Rather, legitimate reasons for resuscitating Gentlemans Agreement within contemporary scholarship have more to do with its being embedded within its historical epoch.
Herein lies the challenge of Gentlemans Agreement for its Jewish readers and later generations of Jewish Studies scholars: Hobson's novel about anti-Semitism was strikingly unconcerned with "the Jewish experience.
36) In texts by ethnic and religious minorities, this kind of assimilation is frequently interpreted as betrayal, as literary scholar Michael Kramer notes, but Kramer offers an alternative reading of the integrationist trend in works such as Gentlemans Agreement.
39) Gentlemans Agreement also proved a creative site because of the response it generated.
The place of Gentlemans Agreement in American culture, then, was somewhat paradoxical: the book and film were considered trailblazing and not trailblazing enough, signaling a rapid shift in social norms regarding Jews, in the late 1940s.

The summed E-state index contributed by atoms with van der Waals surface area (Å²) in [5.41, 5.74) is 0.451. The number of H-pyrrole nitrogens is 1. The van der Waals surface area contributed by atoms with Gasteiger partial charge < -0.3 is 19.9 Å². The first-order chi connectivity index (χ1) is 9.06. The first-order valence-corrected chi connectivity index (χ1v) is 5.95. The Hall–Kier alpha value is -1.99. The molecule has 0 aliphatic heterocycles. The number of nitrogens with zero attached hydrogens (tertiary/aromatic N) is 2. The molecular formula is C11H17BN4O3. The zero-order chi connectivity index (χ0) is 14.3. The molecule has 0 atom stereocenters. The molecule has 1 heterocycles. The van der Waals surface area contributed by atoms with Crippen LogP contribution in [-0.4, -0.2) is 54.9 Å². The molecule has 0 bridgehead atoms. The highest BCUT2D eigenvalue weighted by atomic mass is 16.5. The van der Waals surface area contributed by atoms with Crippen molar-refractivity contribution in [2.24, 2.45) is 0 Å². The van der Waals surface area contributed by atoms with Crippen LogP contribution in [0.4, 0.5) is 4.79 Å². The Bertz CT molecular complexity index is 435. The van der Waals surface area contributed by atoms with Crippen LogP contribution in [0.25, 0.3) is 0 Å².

45) As the archival evidence surrounding Gentlemans Agreement demonstrates, Hobson's novel was written with the same goals that literary scholar Jane Tomkins identifies as characteristic of the middlebrow: "in order to win the belief and influence the behavior of the widest possible audience.
Middlebrow novels such as Gentlemans Agreement helped to make anti-Semitism (and Jews) accessible to a wide American readership.
Hobson repeated this lesson in Gentlemans Agreement.
In line with cultural studies scholar Janice Radway's contention that, rather than constituting a "watered-down version of a more authentic high culture," middlebrow culture in fact creates its own "constellation of tastes, preferences, and desires," Gentlemans Agreement reveals Hobson's molding of a new American affect toward anti-Semitism among her readers.